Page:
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Alison Brown goes back to bluegrass

By Henry Koretzky, June 2000

Alison Brown has been a pioneer throughout most of her still young career. She's been the pre-eminent female banjoist in acoustic music even before her first solo album, "Simple Pleasures," was released on Vanguard a full decade ago.

Prior to that, her duo album with fiddler Stuart Duncan ("Pre-Sequel") and stints with Northern Lights and Alison Krauss & Union Station plus a later tour of duty as Michelle Shocked's musical director during the latter's "Arkansas Traveler" period, brought her both valuable experience and a glowing reputation.

Brown's bebop-influenced album, "Quartet," and her leadership in the eclectic Nashville label, Compass, further established her as a woman whose career choices are driven by daring and experimentation.

So why is her sixth album as a leader, "Fair Weather," a return to her acoustic music and bluegrass roots after fronting a banjo/piano/bass/drums ensemble for the past few years?

"I thought it would be great fun and a good challenge to make a bluegrass record. And it's something that I don't really feel like I've ever set out to do before. All my records have always been trying to push the envelope in some way or other. But I came up playing bluegrass music, and that's how I got my start, and I just thought it'd be great to get some of my favorite bluegrass musicians together and make a record that could be considered all the way around to be bluegrass."

"I think my goals as an artist and for the label are the same, which is mainly to make a product that is marketable and as focused as I can towards a niche. That actually was one of the fun things about this record as my other records have tended to be this jazz/folk hybrid, which is trickier to market."

"With this record it's great, because it's a bluegrass record - that's what my goal was as an artist, and as a label, the goal is to just make everybody who's a bluegrass fan want to have the record. It's actually worked out great."

While "Fair Weather" will appeal to acoustic string music purists who might have been turned off by the jazzier components of her last two releases, this is by no means all hard-core bluegrass.

The most traditional-sounding number, her playfully named "Girl's Breakdown," complete with liberal use of Scruggs tuners, allows Brown to stretch out over a hard-driving grassy groove with Duncan, Sam Bush, Tony Rice and Jerry Douglas.

But "The Devil Went Down to Berkeley" traverses more typically adventurous waters harmonically, along with the core musicians of the old David Grisman Quintet, Rice with Darol Anger, Mike Marshall, and Todd Phillips (the latter three of whom also play with Brown, Tim O'Brien and Philip Aaberg in New Grange).

Brown is exceptionally generous at sharing the spotlight.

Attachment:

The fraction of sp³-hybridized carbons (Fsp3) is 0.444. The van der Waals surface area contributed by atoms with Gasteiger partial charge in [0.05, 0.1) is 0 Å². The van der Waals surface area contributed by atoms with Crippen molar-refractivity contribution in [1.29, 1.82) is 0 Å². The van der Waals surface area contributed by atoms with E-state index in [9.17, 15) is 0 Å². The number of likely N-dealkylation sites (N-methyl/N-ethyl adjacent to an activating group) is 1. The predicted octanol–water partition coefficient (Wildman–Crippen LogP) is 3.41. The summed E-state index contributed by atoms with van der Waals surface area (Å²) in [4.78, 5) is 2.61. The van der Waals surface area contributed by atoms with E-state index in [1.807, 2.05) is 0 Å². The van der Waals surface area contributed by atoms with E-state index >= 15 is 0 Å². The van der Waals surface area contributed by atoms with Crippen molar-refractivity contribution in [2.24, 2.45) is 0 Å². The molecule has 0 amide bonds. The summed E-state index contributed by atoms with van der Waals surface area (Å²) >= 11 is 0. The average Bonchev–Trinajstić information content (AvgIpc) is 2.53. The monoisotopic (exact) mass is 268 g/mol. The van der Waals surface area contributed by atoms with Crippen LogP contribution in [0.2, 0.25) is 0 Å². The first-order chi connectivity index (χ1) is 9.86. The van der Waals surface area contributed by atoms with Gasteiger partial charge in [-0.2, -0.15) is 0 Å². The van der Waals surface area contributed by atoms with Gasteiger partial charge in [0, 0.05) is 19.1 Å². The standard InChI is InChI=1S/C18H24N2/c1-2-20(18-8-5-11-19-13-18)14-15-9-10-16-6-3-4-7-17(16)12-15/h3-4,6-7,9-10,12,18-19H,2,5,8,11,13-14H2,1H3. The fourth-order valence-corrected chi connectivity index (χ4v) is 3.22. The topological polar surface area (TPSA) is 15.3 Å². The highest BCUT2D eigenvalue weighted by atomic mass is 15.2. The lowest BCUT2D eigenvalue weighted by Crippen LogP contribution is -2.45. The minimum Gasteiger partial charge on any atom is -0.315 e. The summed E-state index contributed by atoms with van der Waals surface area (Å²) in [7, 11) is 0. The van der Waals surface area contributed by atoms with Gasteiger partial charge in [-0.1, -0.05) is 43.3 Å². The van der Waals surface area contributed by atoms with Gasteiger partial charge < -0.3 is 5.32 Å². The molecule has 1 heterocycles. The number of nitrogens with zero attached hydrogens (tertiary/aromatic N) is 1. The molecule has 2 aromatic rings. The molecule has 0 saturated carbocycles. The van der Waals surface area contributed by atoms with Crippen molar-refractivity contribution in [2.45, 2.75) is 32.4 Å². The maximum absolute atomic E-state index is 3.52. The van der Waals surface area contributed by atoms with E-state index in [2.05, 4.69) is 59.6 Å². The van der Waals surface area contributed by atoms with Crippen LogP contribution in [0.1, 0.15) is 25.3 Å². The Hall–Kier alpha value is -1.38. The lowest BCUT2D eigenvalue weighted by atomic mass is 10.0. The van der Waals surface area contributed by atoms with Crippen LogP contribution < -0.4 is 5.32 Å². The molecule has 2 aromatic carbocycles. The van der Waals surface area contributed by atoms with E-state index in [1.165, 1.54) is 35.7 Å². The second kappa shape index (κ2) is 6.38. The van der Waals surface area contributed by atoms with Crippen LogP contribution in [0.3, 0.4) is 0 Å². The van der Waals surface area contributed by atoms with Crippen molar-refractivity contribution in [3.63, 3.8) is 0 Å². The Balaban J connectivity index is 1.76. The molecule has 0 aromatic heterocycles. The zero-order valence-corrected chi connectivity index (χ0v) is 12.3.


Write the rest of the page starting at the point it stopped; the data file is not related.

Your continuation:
"I had never recorded anything with Bla (Fleck) before, and I think David Grier I'd never recorded anything with either. Although we've probably played on the same tunes, on someone else's record, but not at the same time. And I've never recorded anything with Matt Flinner. So, there were a few folks that I've never recorded with before. Vince (Gill) is another one for sure."

Brown more than holds her own while showing off her own impressive guitar chops with the incredible guitarist Grier on "Deep Gap," and she re-records her earlier composition, "Leaving Cottondale" (first on "Simple Pleasures"), matching banjo rolls with Fleck himself.

"I went over to Japan in 1991 and ran into a Japanese banjo player named Taku Kawamata, and he had worked out a version for twin banjos for "Leaving Cottondale."

"And I thought it sounded great for two banjos, so I'd always had it in the back of my mind to redo it that way. So, Bla was able to come in and play a twin banjo part. People haven't done a lot of twin banjo stuff recently, so that was another reason I thought it would be fun to do."

The all-star pairing continues as she makes way for mandolinists Bush and Marshall to square off on "Poe's Pickin' Party." She also shines on her own during the adventurous swapping of licks with fiddler Anger on the outro to "Everybody's Talkin'."

Brown included guest vocalists on otherwise-instrumental albums to new heights with "Fair Weather."

"All of my records have been all-instrumental with the exception of one track on my second record ("Sweet Thames Flow Softly" with Maura O'Connell from "Twilight Motel"). The reason I wanted to have vocals on this record is just because I think vocals are such an important part of bluegrass that to present a well-rounded take on bluegrass you sort of need to have the vocal stuff in there, too. And I felt that I had some interesting ideas, even though I'm not a vocalist. I thought there were some tunes that could make great bluegrass tunes. And three of the four we recorded, not including 'Fair Weather,' that folks probably really had never heard before, were taken from other genres and adapted to bluegrass music. And I felt that that was kind of an original thing and worthwhile in that way."

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